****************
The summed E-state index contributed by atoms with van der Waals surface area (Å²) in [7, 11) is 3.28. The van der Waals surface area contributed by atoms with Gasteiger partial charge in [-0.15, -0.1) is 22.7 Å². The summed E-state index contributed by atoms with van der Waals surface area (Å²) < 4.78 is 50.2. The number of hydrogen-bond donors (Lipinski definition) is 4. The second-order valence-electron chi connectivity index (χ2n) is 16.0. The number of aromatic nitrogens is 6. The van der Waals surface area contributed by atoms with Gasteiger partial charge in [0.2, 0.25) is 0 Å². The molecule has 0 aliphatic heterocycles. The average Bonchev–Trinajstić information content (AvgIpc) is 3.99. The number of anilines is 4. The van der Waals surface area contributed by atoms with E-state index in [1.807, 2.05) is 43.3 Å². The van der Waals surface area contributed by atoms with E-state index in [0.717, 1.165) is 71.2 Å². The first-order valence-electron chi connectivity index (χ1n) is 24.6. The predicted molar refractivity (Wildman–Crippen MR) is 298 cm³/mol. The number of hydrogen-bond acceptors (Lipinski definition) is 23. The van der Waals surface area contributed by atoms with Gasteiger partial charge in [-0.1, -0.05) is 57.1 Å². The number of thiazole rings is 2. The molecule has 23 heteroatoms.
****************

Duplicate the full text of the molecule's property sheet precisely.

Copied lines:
The summed E-state index contributed by atoms with van der Waals surface area (Å²) in [7, 11) is 3.28. The van der Waals surface area contributed by atoms with Gasteiger partial charge in [-0.15, -0.1) is 22.7 Å². The summed E-state index contributed by atoms with van der Waals surface area (Å²) < 4.78 is 50.2. The number of hydrogen-bond donors (Lipinski definition) is 4. The second-order valence-electron chi connectivity index (χ2n) is 16.0. The number of aromatic nitrogens is 6. The van der Waals surface area contributed by atoms with Gasteiger partial charge in [0.2, 0.25) is 0 Å². The molecule has 0 aliphatic heterocycles. The average Bonchev–Trinajstić information content (AvgIpc) is 3.99. The number of anilines is 4. The van der Waals surface area contributed by atoms with E-state index in [1.807, 2.05) is 43.3 Å². The van der Waals surface area contributed by atoms with E-state index in [0.717, 1.165) is 71.2 Å². The first-order valence-electron chi connectivity index (χ1n) is 24.6. The predicted molar refractivity (Wildman–Crippen MR) is 298 cm³/mol. The number of hydrogen-bond acceptors (Lipinski definition) is 23. The van der Waals surface area contributed by atoms with Gasteiger partial charge in [-0.1, -0.05) is 57.1 Å². The number of thiazole rings is 2. The molecule has 23 heteroatoms.